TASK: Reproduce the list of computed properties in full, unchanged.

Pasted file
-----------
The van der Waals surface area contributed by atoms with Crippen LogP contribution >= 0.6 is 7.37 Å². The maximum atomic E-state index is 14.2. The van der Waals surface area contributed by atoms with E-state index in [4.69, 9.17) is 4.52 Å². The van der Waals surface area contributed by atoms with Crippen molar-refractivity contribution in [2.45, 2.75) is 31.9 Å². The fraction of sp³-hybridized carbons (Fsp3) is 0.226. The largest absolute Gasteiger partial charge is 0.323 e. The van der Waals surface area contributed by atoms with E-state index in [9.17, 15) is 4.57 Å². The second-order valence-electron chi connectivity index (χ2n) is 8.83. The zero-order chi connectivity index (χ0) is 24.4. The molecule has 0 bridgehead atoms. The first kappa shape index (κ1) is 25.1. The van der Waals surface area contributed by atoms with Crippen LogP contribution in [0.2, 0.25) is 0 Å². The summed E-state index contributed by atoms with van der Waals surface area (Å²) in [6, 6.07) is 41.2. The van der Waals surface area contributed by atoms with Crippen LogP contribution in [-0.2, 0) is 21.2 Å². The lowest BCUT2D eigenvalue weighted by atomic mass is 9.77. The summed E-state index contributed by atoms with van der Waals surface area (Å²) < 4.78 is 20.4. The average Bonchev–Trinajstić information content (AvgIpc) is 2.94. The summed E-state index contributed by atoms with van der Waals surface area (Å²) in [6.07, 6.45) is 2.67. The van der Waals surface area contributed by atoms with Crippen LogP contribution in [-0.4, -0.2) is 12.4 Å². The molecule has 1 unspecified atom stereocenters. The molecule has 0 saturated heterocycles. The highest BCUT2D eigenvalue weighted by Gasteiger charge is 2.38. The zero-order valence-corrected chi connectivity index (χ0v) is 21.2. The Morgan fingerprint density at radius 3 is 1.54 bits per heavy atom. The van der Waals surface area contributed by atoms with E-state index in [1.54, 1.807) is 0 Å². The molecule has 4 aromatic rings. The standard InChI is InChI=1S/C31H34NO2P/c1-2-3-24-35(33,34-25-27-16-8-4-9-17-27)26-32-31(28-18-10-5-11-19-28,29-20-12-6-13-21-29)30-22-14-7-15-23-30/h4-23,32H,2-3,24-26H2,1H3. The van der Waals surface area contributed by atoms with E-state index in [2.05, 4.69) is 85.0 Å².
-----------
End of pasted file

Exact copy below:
The van der Waals surface area contributed by atoms with Crippen LogP contribution >= 0.6 is 7.37 Å². The maximum atomic E-state index is 14.2. The van der Waals surface area contributed by atoms with E-state index in [4.69, 9.17) is 4.52 Å². The van der Waals surface area contributed by atoms with Crippen molar-refractivity contribution in [2.45, 2.75) is 31.9 Å². The fraction of sp³-hybridized carbons (Fsp3) is 0.226. The largest absolute Gasteiger partial charge is 0.323 e. The van der Waals surface area contributed by atoms with E-state index in [9.17, 15) is 4.57 Å². The second-order valence-electron chi connectivity index (χ2n) is 8.83. The zero-order chi connectivity index (χ0) is 24.4. The molecule has 0 bridgehead atoms. The first kappa shape index (κ1) is 25.1. The van der Waals surface area contributed by atoms with Crippen LogP contribution in [0.2, 0.25) is 0 Å². The summed E-state index contributed by atoms with van der Waals surface area (Å²) in [6, 6.07) is 41.2. The van der Waals surface area contributed by atoms with Crippen LogP contribution in [-0.2, 0) is 21.2 Å². The lowest BCUT2D eigenvalue weighted by atomic mass is 9.77. The summed E-state index contributed by atoms with van der Waals surface area (Å²) < 4.78 is 20.4. The average Bonchev–Trinajstić information content (AvgIpc) is 2.94. The summed E-state index contributed by atoms with van der Waals surface area (Å²) in [6.07, 6.45) is 2.67. The van der Waals surface area contributed by atoms with Crippen LogP contribution in [-0.4, -0.2) is 12.4 Å². The molecule has 1 unspecified atom stereocenters. The molecule has 0 saturated heterocycles. The highest BCUT2D eigenvalue weighted by Gasteiger charge is 2.38. The zero-order valence-corrected chi connectivity index (χ0v) is 21.2. The Morgan fingerprint density at radius 3 is 1.54 bits per heavy atom. The van der Waals surface area contributed by atoms with E-state index in [1.54, 1.807) is 0 Å². The molecule has 4 aromatic rings. The standard InChI is InChI=1S/C31H34NO2P/c1-2-3-24-35(33,34-25-27-16-8-4-9-17-27)26-32-31(28-18-10-5-11-19-28,29-20-12-6-13-21-29)30-22-14-7-15-23-30/h4-23,32H,2-3,24-26H2,1H3. The van der Waals surface area contributed by atoms with E-state index in [2.05, 4.69) is 85.0 Å².